By 1919 all interchange wagons (wagons that were not restricted to home system tracks only) should have been fitted with knuckle type couplers. From memory this change was mandated in the early 1900's prior to World War 1 in the US (1905 or so?). Boxcars and other fright car lengths would have been in the 36' to 40' range. (Ask about this on the MRH forum - there are a couple of guys on there modelling early 1900's type stuff that should be able to give you more definitive answers) The USRA (US Railroad Administration) set up during World War 1 standardised the design and construction for a lot of wagon and locomotive designs. This stuff would have been "brand new" in 1919, with minimal wear.

As an agricultural line, your line could have boxcars/iced reefers/flat cars (delivering farm machinery etc) turn up from just about anywhere in the US.

More thinking fodder for you,



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 Posted: Mon Sep 26th, 2016 09:22 pm
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Scott G
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Good info John, I've only begun to scratch the surface of the historical study I want to do, it's yet another whole aspect of this amazing hobby.

I plan to have an ice house in Lancaster at least maybe the other towns too. Icing the reefers would be a nice time consuming job for someone!

It's good to know the car lengths on the freight, any idea on PAX car lengths back then. I plan to do some research on that as time allows.

It didn't really occur to me but there would likely be a lot of produce being loaded onto the trains at all these locations.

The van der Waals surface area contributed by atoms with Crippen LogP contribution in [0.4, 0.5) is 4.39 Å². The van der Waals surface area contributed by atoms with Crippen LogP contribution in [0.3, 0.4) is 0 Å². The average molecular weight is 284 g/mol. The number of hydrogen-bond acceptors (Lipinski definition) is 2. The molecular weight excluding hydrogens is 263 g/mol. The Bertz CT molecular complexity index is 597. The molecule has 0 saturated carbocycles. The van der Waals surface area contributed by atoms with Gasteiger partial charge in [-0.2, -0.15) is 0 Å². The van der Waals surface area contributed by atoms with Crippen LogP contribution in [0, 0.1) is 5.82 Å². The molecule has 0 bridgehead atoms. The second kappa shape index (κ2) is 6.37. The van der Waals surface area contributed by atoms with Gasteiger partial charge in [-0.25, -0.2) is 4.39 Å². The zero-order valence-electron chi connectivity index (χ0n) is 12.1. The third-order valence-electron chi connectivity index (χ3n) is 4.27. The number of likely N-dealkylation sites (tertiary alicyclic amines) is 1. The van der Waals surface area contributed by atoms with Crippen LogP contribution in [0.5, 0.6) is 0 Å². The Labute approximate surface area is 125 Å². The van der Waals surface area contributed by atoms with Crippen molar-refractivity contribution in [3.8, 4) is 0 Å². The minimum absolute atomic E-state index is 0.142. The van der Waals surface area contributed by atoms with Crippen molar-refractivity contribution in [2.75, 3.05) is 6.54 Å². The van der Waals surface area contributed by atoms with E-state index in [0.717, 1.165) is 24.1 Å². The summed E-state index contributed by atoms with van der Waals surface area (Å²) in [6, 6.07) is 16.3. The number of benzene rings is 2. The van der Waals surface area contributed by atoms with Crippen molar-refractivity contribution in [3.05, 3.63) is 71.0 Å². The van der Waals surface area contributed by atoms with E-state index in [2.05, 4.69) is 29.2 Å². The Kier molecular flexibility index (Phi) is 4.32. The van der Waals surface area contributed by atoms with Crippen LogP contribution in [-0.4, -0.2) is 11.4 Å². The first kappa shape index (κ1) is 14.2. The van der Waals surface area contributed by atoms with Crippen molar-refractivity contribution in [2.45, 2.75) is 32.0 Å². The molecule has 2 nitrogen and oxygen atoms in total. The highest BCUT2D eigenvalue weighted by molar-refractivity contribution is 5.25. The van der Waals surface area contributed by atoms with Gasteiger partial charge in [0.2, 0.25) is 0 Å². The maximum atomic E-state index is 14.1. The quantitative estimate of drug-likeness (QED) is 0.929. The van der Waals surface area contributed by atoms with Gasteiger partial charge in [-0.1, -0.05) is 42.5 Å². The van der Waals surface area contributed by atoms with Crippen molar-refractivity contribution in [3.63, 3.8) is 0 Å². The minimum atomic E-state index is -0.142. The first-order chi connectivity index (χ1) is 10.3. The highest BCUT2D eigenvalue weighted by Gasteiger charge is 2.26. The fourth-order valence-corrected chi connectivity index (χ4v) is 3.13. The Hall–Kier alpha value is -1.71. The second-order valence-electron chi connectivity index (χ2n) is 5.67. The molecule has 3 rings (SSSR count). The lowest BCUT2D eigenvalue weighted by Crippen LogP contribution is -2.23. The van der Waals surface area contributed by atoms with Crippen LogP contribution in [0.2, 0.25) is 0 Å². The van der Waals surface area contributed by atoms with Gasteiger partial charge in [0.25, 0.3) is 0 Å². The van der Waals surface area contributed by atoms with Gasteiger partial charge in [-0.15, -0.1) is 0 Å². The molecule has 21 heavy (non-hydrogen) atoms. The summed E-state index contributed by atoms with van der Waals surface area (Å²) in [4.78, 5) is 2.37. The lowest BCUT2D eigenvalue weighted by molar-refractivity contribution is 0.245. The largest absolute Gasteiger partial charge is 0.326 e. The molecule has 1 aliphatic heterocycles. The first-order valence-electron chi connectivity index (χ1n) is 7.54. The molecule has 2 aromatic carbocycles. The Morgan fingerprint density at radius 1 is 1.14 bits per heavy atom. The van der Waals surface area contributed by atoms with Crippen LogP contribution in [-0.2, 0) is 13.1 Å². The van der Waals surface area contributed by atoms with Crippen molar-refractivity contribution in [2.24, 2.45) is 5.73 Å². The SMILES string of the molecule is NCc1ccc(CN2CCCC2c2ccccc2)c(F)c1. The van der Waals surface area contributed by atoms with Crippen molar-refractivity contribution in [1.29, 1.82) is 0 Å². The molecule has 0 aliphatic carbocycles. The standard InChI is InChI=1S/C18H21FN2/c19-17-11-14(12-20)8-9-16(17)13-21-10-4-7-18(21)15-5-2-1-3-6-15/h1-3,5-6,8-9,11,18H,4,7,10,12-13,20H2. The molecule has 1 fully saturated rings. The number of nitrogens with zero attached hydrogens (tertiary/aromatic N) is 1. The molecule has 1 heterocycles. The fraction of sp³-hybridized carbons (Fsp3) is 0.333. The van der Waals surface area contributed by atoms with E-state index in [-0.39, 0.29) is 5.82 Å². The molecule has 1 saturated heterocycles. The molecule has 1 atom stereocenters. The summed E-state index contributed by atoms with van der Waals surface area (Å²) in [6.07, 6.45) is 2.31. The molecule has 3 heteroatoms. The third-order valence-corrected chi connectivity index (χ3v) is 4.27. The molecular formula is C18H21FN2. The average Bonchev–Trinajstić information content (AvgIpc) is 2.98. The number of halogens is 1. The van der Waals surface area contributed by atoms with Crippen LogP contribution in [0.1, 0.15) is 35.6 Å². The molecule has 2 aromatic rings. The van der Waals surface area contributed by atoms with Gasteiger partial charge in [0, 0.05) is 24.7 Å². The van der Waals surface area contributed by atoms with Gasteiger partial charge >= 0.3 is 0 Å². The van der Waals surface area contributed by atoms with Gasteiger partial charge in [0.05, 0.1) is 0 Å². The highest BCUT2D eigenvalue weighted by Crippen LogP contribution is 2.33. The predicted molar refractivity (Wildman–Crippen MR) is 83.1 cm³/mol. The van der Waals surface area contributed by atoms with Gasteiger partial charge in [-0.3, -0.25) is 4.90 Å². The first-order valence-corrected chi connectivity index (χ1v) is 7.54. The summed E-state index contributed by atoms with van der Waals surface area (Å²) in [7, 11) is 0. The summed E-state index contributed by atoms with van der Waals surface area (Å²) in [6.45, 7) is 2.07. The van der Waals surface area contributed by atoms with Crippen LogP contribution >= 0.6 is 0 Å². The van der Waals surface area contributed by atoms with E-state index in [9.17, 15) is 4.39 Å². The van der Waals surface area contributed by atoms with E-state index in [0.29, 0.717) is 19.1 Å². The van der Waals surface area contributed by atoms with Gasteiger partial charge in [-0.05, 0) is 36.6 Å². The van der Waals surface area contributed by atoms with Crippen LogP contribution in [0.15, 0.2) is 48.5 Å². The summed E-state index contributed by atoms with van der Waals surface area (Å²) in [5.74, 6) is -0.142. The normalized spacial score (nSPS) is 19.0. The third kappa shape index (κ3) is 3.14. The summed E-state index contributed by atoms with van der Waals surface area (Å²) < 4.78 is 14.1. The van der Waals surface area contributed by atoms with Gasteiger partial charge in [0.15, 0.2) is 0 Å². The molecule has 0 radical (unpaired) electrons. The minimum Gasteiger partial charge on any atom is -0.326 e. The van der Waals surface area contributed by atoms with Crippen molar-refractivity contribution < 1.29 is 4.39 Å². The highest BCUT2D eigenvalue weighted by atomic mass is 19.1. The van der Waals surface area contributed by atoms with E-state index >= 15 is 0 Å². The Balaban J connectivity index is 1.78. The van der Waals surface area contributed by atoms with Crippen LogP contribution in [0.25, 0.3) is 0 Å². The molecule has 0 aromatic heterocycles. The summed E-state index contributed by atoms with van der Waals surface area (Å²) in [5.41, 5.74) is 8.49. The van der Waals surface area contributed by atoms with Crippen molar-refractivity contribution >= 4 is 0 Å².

Would these cars be loaded at the station or on the siding? Like I said I'm starting pretty much from scratch on my RR knowledge, but enjoying every new discovery.

I did read that Lancaster was the 2nd largest stockyards in at least the US if not the world for many years second only to the yards in Chicago. I really could have stockyards somewhere there. The trains came from Chicago and then they were rested and sorted here in Lancaster bound to the meat markets of New York, Philly and pretty much most of the US North East. Really the only thing keeping me from adding it is the history of gross cruelty that happened at the yard. I'm not sure that's a good enough reason to not have one on the layout.

Love everyone's input keep em coming! Thanks - Scott

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 Posted: Mon Sep 26th, 2016 10:00 pm
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Chriss H
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Hey Scott are you a member of Trainmasters.tv? If so you might want to check out the Joe Fugate Siskiyou line videos on track planning, I have learned a great deal from watching these. Particularly Design Intro and the Track Planning episodes. He discusses using CAD program (or any graphic application really) then using "blobs" to figure out aisle and benchwork widths, very informative way of doing things.

Scott, if you are not a member drop me a PM and I'll see if I can get you a copy on the sly of the part I'm talking about. I think TMTV is well worth signing up though, it's a great value.



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I'm a Colorado mining district afficianado. Planning a layout in HOn3 based on the Gilpin County area.
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 Posted: Mon Sep 26th, 2016 10:03 pm
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Scott G
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Chriss, not familiar with Trainmasters.tv I have the video plus membership over at http://mrv.trains.com/ a good deal of useful stuff on there. What does the http://mrv.trains.com/ cost a month?

Scott

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 Posted: Mon Sep 26th, 2016 10:13 pm
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Chriss H
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PM Sent.

http://www.Trainmasters.tv is a good start to see what's there, it's part of Model Rail Hobbyist magazine, run by Joe Fugate and Barry Silverthorn. Excellent video production for their latest video segments, they use HD cameras with professional set designs and great graphics. I find I use it as much as I use my Adobe Cloud account. Great cheap entertainment and learning.



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Chriss

I'm a Colorado mining district afficianado. Planning a layout in HOn3 based on the Gilpin County area.